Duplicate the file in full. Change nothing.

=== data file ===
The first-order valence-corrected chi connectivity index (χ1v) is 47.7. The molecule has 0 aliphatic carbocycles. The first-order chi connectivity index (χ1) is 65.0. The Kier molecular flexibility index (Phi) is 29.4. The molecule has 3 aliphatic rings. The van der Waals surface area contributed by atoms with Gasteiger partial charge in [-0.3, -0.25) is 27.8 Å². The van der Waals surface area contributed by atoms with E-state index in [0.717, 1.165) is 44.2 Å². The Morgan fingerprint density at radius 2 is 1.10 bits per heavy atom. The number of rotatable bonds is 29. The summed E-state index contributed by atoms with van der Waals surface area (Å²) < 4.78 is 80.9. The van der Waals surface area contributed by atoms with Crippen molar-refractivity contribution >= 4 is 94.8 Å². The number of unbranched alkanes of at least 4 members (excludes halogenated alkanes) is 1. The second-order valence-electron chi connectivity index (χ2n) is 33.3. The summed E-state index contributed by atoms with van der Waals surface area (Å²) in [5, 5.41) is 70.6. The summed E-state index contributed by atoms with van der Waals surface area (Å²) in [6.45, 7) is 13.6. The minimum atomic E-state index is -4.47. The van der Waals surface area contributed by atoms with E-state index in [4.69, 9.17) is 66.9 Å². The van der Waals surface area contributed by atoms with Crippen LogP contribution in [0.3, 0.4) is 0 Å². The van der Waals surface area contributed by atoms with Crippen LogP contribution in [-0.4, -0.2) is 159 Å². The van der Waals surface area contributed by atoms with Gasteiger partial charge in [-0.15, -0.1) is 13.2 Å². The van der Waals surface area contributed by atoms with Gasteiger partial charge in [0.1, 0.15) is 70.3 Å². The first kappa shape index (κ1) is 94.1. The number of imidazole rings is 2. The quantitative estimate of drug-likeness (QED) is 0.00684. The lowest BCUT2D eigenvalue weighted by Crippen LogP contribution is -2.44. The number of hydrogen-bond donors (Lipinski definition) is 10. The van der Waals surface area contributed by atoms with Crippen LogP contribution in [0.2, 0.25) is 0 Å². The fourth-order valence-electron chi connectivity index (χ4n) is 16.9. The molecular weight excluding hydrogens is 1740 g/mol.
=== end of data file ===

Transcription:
The first-order valence-corrected chi connectivity index (χ1v) is 47.7. The molecule has 0 aliphatic carbocycles. The first-order chi connectivity index (χ1) is 65.0. The Kier molecular flexibility index (Phi) is 29.4. The molecule has 3 aliphatic rings. The van der Waals surface area contributed by atoms with Gasteiger partial charge in [-0.3, -0.25) is 27.8 Å². The van der Waals surface area contributed by atoms with E-state index in [0.717, 1.165) is 44.2 Å². The Morgan fingerprint density at radius 2 is 1.10 bits per heavy atom. The number of rotatable bonds is 29. The summed E-state index contributed by atoms with van der Waals surface area (Å²) < 4.78 is 80.9. The van der Waals surface area contributed by atoms with Crippen molar-refractivity contribution >= 4 is 94.8 Å². The number of unbranched alkanes of at least 4 members (excludes halogenated alkanes) is 1. The second-order valence-electron chi connectivity index (χ2n) is 33.3. The summed E-state index contributed by atoms with van der Waals surface area (Å²) in [5, 5.41) is 70.6. The summed E-state index contributed by atoms with van der Waals surface area (Å²) in [6.45, 7) is 13.6. The minimum atomic E-state index is -4.47. The van der Waals surface area contributed by atoms with E-state index in [4.69, 9.17) is 66.9 Å². The van der Waals surface area contributed by atoms with Crippen LogP contribution in [0.3, 0.4) is 0 Å². The van der Waals surface area contributed by atoms with Crippen LogP contribution in [-0.4, -0.2) is 159 Å². The van der Waals surface area contributed by atoms with Gasteiger partial charge in [-0.15, -0.1) is 13.2 Å². The van der Waals surface area contributed by atoms with Gasteiger partial charge in [0.1, 0.15) is 70.3 Å². The first kappa shape index (κ1) is 94.1. The number of imidazole rings is 2. The quantitative estimate of drug-likeness (QED) is 0.00684. The lowest BCUT2D eigenvalue weighted by Crippen LogP contribution is -2.44. The number of hydrogen-bond donors (Lipinski definition) is 10. The van der Waals surface area contributed by atoms with Crippen LogP contribution in [0.2, 0.25) is 0 Å². The fourth-order valence-electron chi connectivity index (χ4n) is 16.9. The molecular weight excluding hydrogens is 1740 g/mol.